There’s nothing that grabs your attention more than hearing an unfamiliar sound coming from your vehicle. Whether it’s a screech or a thumping or a rattling, you’re thoughts immediately shift to whether or not your safety is being compromised, followed by “How much is this going to cost to fix?” We’ve researched various sources to determine how you can narrow down the potential reasons for your Jeep Grand Cherokee’s humming upon acceleration.
The Jeep Grand Cherokee makes humming noises when accelerating for one of the following reasons:
- worn tires
- improper vehicle alignment
- exhaust system leaks
- low transmission fluid
- loose steering belt
- bad transmission system gears
In this post, we’ll discuss why you might be hearing a humming sound when you are accelerating your Jeep Grand Cherokee and what you need to do about it. We’ll also discuss whether this sport utility vehicle has many problems and the best (and worst) years for this popular SUV. Read on to find out more!
Jeep Grand Cherokee Humming on Acceleration
If your Jeep Grand Cherokee is making a humming sound only when you are accelerating, we’ve narrowed it down to five most likely causes. Fortunately, you should be able to use the process of elimination on your own to determine what the issue is, and in most cases, be able to fix it on your own. Let’s have a closer look at the potential reasons we’ve mentioned.
If your tires are substantially worn, this could be the issue. Park your Jeep Grand Cherokee and carefully inspect each tire. If you’ve worn through the tread, chances are, this is your problem. And if it is, you’ll want to fix it immediately. Worn tires will perform poorly, especially on snow, ice, and during rain. Worn tires will also be much more likely to blow out, increasing the chances of an accident.
Improper vehicle alignment
If your Jeep Grand Cherokee isn’t properly aligned, it will cause the tread on your tires to wear unevenly. This uneven wear will create a humming noise when you are accelerating at higher speeds. You can check this in two ways. The first method is to inspect all four tires. You’ll most likely be able to tell if they are wearing tread unevenly, as either the inside or the outside of the tread will have more wear.
You can also tell by the way your SUV handles. Pick a flat, straight stretch of highway. When there’s no one else on the road, remove your hands slightly from the steering wheel. If you can feel your vehicle pulling itself to the left or right, you might need to get it aligned. Unfortunately, this is something you’ll need a trusted local mechanic to perform. Luckily, it’s a quick and inexpensive process.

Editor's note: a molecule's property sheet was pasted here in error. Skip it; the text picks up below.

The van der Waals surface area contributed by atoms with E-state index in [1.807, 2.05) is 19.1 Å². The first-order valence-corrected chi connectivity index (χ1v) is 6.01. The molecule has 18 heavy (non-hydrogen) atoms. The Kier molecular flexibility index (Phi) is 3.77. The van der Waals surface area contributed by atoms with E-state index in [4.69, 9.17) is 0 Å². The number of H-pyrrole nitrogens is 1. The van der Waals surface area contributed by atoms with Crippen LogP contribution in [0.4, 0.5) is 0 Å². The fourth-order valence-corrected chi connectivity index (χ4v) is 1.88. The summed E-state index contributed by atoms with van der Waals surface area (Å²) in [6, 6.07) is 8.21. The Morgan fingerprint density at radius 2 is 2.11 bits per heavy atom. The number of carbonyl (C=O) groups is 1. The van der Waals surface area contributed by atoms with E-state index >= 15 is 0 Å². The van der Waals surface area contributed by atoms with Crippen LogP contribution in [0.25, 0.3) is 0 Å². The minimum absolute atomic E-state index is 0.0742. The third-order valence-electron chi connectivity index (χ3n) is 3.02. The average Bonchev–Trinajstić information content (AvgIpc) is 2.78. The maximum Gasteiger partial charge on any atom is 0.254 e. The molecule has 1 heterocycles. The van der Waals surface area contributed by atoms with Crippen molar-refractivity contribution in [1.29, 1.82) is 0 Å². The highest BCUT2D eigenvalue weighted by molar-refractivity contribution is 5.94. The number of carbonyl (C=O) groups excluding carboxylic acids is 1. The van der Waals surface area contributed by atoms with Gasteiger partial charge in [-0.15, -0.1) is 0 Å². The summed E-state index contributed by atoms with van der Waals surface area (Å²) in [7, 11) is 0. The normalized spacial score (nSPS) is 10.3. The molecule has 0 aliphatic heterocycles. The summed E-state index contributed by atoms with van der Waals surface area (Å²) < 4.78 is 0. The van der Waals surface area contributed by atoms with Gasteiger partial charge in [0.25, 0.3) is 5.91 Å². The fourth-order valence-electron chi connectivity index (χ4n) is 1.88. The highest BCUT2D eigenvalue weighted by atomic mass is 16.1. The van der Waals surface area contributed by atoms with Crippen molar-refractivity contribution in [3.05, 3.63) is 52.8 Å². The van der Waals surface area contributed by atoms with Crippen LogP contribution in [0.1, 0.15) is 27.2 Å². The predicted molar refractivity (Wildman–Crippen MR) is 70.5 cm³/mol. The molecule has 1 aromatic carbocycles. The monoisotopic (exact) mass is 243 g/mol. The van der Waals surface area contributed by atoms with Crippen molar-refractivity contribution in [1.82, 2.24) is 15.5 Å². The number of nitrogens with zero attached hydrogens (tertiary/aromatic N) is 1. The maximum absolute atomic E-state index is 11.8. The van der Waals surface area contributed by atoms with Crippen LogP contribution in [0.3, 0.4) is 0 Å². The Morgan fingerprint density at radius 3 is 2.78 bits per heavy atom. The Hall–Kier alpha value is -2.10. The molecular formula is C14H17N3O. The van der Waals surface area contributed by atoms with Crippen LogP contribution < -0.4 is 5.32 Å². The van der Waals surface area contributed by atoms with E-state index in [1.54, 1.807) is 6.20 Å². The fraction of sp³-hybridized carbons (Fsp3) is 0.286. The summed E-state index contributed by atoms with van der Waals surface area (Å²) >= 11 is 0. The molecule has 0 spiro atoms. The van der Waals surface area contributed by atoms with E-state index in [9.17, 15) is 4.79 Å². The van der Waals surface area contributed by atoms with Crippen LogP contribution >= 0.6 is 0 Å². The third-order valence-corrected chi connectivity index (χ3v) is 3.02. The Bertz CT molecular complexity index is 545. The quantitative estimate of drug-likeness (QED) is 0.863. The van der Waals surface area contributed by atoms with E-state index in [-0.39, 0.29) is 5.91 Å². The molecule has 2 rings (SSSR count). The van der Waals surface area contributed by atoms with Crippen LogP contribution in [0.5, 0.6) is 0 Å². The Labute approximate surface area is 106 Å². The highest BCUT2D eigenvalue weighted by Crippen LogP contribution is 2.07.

Exhaust system leaks
If your exhaust system has leaks in it, it will be difficult to determine on your own. If none of the other common causes for your Jeep Grand Cherokee’s humming are this issue, this may be the one. It’s recommended to have an automotive professional diagnose if this is the cause.
Low transmission fluid
This one is also a quick check and easy to fix. If your transmission fluid is low, you’ll be able to tell by checking the transmission fluid pipe under the hood. For its exact location, consult your Jeep Grand Cherokee’s owner’s manual. If it’s well below the “full” demarcation line on the dipstick, then you’ll need to add the appropriate amount.
Loose steering belt
If your Jeep Grand Cherokee has a loose steering belt, it can cause that pesky humming sound when you speed up. You’ll be able to tell by how much play your steering wheel has. If it seems like it’s getting loose, it’s recommended to take it to a mechanic as soon as possible. Loose steering wheels and steering wheel belts will worsen over time and cause other problems to arise.
Bad transmission system gears
If the gears in your transmission system are worn out, this will cause a humming sound when you accelerate. Acceleration will cause these old gears to hum as they struggle to grind with each other. If this is the cause, you might also feel the transmission “slipping” or struggling to automatically shift to a higher gear when you accelerate. As this is a more complex problem to diagnose and fix properly, we strongly recommend taking your Jeep Grand Cherokee to the dealership or a reputable local mechanic.
Do Jeep Grand Cherokees have a lot of problems?
Jeep Grand Cherokees have had statistically more recalls than most sport utility vehicles of the same class. Overall, there have been 96 recalls, with 2002 having the most for any one year. The 2002 model was recalled a grand total of sixteen times.
The Jeep Grand Cherokee’s most common problems over the years are not isolated to any one particular function. While some of the issues have been seemingly minor and not overtly dangerous (many years have had models with faulty electronic windows), many of the complaints have been about more serious components.
Totally Integrated Power Module (TIPM)
One of the most common problems involves the Totally Integrated Power Module. This electrical system sends signals to many parts of the vehicle, including the headlamps, radio, power locks, and more. This system, know more commonly as TIPM, also controlls the fuel pump. It had issues with the signals to the fuel pump that were cause for a recall after many Jeep Grand Cherokee owners made some serious complaints.